The second most common type, Dr. Kraus points out, is restrictive cardiomyopathy. This condition is caused by the excessive buildup of scar tissue on the inner lining and muscle of the ventricle, which prevents the organ from relaxing completely, filling adequately, and emptying with each heartbeat.
The third type—dilated cardiomyopathy—is relatively rare, says Dr. Kraus. The condition is chiefly characterized by a poorly contracting dilated left ventricle. The heart walls are thin and flaccid, which results in a decreased forward flow of blood from the heart and, consequently, heart failure. The condition is rare these days, notes Dr. Kraus, due to the fact that cat food manufacturers have, for the past three decades or so, been routinely adding an important amino acid called taurine to their products. Prior to that, a lack of taurine in cat food had been closely linked to the incidence of dilated cardiomyopathy.
Male and female cats of any age—even kittens—are susceptible to one form or another of cardiomyopathy, says Dr. Kraus, although most patients are middle-aged males. And among all feline breeds, he adds, Maine Coons, Siamese, Oriental Shorthair, and Ragdolls seem to be at elevated risk. The most common clinical signs include rapid and or open mouth breathing, lethargy, and diminished appetite. Sometimes just a change in activity level may be a sign. If the condition progresses and the heart’s blood-collecting and blood-pumping mechanisms continue to fail, congestive heart failure ensues, which can lead to severe respiratory distress, paralysis-causing blood clots, and eventual death. Owners should know that a cat that is struggling to take in air or has trouble moving its rear legs may be experiencing advanced cardiomyopathy and must receive veterinary help immediately.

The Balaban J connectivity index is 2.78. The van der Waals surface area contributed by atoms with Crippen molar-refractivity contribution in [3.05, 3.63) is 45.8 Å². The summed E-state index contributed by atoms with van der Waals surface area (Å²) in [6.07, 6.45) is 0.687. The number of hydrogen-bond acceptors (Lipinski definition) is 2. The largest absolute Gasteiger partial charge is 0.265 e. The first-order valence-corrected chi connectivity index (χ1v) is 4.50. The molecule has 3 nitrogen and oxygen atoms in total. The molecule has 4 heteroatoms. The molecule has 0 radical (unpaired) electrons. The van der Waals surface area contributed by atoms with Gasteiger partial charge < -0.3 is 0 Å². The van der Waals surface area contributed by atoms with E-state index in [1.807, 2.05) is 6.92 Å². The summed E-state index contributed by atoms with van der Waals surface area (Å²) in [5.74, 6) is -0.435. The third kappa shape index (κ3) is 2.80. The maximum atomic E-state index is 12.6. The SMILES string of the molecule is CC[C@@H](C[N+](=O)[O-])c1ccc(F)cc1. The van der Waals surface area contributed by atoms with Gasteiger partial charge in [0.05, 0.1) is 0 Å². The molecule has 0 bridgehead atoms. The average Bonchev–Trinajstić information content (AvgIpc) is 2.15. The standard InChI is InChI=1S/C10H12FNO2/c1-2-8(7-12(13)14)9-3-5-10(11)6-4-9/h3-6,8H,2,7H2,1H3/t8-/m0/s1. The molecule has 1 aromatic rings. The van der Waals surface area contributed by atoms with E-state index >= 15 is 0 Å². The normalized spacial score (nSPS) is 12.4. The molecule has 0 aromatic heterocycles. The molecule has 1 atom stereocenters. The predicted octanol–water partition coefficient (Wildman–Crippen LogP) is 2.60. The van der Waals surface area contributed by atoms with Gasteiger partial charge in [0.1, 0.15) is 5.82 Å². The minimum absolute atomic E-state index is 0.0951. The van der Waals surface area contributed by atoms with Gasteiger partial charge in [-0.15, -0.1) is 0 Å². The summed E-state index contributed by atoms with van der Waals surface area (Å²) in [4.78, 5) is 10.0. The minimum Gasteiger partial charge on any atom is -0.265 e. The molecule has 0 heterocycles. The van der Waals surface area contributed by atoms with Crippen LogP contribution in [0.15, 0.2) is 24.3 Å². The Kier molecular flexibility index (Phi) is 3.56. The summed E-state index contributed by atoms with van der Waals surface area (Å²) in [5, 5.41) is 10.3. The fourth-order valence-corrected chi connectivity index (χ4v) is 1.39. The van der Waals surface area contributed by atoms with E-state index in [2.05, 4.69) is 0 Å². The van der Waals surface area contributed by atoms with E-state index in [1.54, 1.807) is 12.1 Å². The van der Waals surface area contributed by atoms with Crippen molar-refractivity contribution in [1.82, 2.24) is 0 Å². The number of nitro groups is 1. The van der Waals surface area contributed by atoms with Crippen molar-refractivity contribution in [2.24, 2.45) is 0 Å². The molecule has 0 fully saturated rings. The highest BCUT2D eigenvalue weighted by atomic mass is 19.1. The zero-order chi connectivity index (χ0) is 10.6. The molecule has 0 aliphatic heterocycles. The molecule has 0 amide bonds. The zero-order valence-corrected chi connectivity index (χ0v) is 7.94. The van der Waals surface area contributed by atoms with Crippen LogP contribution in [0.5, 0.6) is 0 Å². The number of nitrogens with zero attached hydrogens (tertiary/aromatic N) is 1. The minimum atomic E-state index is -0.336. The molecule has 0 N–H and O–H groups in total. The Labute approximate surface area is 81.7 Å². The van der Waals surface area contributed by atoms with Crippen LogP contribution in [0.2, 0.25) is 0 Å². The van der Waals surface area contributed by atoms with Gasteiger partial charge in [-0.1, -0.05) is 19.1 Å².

The initial objective in diagnosing cardiomyopathy is to exclude other heart conditions that could have similar signs. In most cases, radiographs will be taken. Sometimes an electrocardiogram will be required. The definitive diagnosis, however, will be obtained via an echocardiogram (an ultrasound of the heart), which Dr. Kraus refers to as “the gold standard” for diagnosing this condition. Treatment with certain medications may be initiated. For example, beta-blockers may help the heart muscle relax by slowing the patient’s heart rate, thereby decreasing its need for oxygen. With appropriate care, a cat diagnosed with cardiomyopathy may survive for several years. “But once heart failure occurs,” says Dr. Kraus, “a cat may be able to stay alive for up to a year or so. But some will succumb before that.”
Much of this information came from the Cornell Feline Health Center. If you have questions about heart disease and your cat please contact Dr Norette L. Underwood of Best Friends Vet Mobile service and Trumann Animal Clinic at email@example.com